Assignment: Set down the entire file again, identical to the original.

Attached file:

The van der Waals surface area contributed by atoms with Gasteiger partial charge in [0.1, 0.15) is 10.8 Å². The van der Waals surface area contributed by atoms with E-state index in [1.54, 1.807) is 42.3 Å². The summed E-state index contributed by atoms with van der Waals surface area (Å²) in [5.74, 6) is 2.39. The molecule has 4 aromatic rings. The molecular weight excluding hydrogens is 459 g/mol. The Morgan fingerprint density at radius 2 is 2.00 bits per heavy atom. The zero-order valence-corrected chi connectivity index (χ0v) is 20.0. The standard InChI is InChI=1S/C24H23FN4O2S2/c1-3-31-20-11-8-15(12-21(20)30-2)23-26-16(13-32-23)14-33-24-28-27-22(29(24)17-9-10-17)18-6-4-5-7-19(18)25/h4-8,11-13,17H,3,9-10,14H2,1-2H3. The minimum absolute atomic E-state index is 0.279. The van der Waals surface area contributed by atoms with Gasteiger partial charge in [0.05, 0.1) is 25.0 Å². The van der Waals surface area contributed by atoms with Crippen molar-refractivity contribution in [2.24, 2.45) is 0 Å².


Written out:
The van der Waals surface area contributed by atoms with Gasteiger partial charge in [0.1, 0.15) is 10.8 Å². The van der Waals surface area contributed by atoms with E-state index in [1.54, 1.807) is 42.3 Å². The summed E-state index contributed by atoms with van der Waals surface area (Å²) in [5.74, 6) is 2.39. The molecule has 4 aromatic rings. The molecular weight excluding hydrogens is 459 g/mol. The Morgan fingerprint density at radius 2 is 2.00 bits per heavy atom. The zero-order valence-corrected chi connectivity index (χ0v) is 20.0. The standard InChI is InChI=1S/C24H23FN4O2S2/c1-3-31-20-11-8-15(12-21(20)30-2)23-26-16(13-32-23)14-33-24-28-27-22(29(24)17-9-10-17)18-6-4-5-7-19(18)25/h4-8,11-13,17H,3,9-10,14H2,1-2H3. The minimum absolute atomic E-state index is 0.279. The van der Waals surface area contributed by atoms with Gasteiger partial charge in [0.05, 0.1) is 25.0 Å². The van der Waals surface area contributed by atoms with Crippen molar-refractivity contribution in [2.24, 2.45) is 0 Å².